You can do the same with different scenarios moving up the floor.  94 feet, 10 seconds to go.  3/4 court with 7 seconds left.  Include side OB.  In between sets, you can give one player on offense a free throw to earn an extra second, or lose a second, on the clock.  Move  it up the floor with 7 different situations.

6 On The Floor

Struggling against pressure or finishing out games when you have a lead?  Give your starters a lead with a minute or two to go, and give the other team a free throw.  Insert a 6th player on defense, as soon as the free throw goes up, to simply go after the ball.  He can only play defense in the front court, once they break the pressure pull him off (unless you want to work on scramble situations in the 1/2 court against a run and jump, then just leave him out there).  Put your team in extremely difficult, unfair situations and force them to come through.  Pressure in a game won’t seem so bad.

Last Night’s Game

Take the exact time and score scenario from the last game you played, and play it out again.  If you blew an 8-point lead with 3:00 to play, put the exact time and score up on the board and do it again.  If one of your players missed key free throws late in the game, put him out there in the same situation.  If you struggled and lost, just make sure you soften the tone.  Teach, don’t criticize.  Let them talk through to you what they were thinking when they made the decisions they made.  Give them confidence that even f you can’t turn the situation into a win, that they know exactly what should be done the next time.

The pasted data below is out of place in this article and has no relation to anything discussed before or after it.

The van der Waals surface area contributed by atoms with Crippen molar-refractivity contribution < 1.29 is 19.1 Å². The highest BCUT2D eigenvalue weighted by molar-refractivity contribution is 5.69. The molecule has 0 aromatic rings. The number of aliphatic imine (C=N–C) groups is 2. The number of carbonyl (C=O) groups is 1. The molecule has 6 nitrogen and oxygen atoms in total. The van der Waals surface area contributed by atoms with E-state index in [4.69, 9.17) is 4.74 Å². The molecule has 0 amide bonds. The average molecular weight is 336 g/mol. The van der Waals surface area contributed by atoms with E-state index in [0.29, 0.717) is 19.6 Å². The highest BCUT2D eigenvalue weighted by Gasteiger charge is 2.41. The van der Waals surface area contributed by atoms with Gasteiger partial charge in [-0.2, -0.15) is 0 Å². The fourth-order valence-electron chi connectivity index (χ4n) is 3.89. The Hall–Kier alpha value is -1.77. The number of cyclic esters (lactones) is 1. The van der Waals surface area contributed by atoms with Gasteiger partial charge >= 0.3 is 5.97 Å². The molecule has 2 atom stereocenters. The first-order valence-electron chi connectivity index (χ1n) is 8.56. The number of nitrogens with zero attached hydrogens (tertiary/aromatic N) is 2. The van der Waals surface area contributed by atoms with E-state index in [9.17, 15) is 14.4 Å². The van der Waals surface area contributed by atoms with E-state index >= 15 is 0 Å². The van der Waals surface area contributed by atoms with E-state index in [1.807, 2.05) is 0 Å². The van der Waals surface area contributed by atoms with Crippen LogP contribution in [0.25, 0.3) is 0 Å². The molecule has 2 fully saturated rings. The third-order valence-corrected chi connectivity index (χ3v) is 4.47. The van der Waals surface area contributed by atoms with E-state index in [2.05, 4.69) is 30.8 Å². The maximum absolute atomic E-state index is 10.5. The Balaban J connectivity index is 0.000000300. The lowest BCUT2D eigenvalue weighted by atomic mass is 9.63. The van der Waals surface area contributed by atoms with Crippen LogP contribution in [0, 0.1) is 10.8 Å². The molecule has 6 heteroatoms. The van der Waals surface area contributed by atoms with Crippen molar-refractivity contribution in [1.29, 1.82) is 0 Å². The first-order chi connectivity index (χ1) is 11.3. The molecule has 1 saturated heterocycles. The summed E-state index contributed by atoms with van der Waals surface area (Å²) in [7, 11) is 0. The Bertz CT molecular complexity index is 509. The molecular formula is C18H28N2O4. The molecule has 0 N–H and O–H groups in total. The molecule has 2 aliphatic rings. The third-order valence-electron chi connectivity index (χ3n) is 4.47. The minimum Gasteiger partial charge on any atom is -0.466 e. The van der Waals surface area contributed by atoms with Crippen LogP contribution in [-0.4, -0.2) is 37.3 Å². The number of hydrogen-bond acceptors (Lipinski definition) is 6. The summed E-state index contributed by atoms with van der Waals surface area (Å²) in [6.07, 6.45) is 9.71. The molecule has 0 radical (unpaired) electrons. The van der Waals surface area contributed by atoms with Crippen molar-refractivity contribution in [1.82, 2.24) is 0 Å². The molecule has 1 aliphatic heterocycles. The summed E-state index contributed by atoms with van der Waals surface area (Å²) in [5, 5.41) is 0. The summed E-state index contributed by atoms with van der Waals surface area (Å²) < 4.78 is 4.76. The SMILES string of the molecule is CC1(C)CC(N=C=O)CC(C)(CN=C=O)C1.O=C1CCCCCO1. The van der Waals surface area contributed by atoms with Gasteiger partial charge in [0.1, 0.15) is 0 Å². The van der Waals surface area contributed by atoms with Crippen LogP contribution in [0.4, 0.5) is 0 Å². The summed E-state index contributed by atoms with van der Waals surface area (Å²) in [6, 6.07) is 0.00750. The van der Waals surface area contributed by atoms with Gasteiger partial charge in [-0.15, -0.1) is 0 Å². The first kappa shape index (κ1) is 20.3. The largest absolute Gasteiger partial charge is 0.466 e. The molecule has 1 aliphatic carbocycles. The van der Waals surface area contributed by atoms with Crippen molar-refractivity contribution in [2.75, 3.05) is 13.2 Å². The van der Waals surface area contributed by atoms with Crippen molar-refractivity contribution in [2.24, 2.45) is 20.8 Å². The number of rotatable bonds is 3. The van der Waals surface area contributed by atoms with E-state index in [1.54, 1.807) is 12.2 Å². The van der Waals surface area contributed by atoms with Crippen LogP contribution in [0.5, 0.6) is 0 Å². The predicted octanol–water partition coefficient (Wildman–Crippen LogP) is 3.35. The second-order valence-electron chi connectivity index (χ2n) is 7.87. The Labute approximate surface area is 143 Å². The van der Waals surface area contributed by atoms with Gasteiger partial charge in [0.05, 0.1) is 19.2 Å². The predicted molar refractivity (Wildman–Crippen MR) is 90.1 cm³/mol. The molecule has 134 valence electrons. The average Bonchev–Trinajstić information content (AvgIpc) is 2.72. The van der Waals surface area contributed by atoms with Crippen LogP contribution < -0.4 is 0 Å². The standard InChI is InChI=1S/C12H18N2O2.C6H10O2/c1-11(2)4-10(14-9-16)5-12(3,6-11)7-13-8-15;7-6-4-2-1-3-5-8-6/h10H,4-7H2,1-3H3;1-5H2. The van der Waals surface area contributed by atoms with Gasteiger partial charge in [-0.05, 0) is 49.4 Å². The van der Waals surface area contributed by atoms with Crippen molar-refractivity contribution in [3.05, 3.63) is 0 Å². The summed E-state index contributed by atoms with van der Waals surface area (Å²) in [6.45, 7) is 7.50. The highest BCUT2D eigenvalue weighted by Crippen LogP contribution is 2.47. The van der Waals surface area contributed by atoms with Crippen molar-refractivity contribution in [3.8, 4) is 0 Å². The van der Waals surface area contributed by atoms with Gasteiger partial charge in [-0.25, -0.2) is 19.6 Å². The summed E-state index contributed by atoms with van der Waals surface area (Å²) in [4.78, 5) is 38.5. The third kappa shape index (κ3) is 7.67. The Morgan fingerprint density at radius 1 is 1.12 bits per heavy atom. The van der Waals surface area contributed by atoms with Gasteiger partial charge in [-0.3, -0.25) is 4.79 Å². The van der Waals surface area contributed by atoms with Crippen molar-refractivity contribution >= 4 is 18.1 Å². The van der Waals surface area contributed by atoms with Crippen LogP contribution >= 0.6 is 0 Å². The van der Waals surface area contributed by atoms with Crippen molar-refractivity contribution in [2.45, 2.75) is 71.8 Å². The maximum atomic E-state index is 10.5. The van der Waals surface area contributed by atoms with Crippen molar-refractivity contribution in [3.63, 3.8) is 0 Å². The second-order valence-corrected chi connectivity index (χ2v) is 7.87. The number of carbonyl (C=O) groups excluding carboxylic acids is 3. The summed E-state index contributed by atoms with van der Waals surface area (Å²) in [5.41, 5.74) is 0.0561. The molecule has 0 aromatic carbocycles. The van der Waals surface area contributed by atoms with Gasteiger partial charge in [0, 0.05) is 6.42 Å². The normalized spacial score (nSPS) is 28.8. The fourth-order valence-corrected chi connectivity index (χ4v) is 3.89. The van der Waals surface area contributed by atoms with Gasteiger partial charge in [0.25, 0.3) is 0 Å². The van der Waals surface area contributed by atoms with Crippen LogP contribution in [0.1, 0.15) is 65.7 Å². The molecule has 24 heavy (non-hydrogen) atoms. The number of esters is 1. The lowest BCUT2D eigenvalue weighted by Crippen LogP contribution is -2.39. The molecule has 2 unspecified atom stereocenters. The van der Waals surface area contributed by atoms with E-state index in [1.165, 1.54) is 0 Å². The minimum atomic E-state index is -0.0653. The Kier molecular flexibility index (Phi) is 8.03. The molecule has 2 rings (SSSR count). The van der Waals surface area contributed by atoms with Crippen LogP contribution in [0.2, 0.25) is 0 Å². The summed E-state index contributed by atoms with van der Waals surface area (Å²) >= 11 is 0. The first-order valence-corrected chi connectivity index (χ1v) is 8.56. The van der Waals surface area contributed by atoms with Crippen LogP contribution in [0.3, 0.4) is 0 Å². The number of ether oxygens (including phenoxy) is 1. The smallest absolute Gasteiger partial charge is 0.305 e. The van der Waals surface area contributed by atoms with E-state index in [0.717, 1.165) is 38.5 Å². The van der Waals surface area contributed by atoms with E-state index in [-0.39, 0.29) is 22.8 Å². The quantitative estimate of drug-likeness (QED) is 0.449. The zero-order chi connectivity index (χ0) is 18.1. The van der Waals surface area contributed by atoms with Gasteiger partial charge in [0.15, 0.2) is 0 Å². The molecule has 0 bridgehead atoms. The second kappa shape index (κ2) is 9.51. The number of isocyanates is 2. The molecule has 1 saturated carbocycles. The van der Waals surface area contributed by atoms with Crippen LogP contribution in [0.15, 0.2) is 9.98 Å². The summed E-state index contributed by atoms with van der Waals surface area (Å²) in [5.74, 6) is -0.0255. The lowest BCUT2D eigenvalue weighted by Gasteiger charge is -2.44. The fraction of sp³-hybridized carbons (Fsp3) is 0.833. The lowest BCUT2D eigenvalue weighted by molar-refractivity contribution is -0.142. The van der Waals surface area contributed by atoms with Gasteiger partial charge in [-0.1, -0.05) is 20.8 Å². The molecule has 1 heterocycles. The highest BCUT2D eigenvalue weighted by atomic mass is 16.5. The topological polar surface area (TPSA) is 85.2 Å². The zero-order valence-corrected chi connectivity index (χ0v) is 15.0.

There are a million different time and score scenarios that can present themselves over a season.  Use the ones that you are in as a team to get better.

4 Fouls

In any scenario you give them, tell them that every player has 4 fouls.  How important is it to get a stop late in games, playing great defense without fouling?  But I don’t think we practice that scenario very often.  Anyone who commits a foul has to sub out and run a sprint.  You also want your starters to get comfortable being themselves and playing hard, even though they have 4 fouls.  And when the possession changes, and we are losing, are we fouling here?  Even if I have 4?  It’s a great way to get individual players and your team comfortable playing with foul trouble.

Know The Board

At any point during any time and score scenario, blow the whistle and tell everyone on your team to look directly at you.  Ask them what the score is.  Or how many team fouls they have.  Or who has the possession arrow.  Or how much time is on the clock.  Do it right after someone has just subbed into the game.  Train them to know everything that is on the scoreboard.  All of the information they need to know is right in front of them – but they need to know it.  If they look up at the board after you call on them, put them on the line.

You cannot win close games by holding your kids hands and walking them through every possession.  They have to be trained to do it, and a lot goes into it, which is why I think you need to practice time and score every day.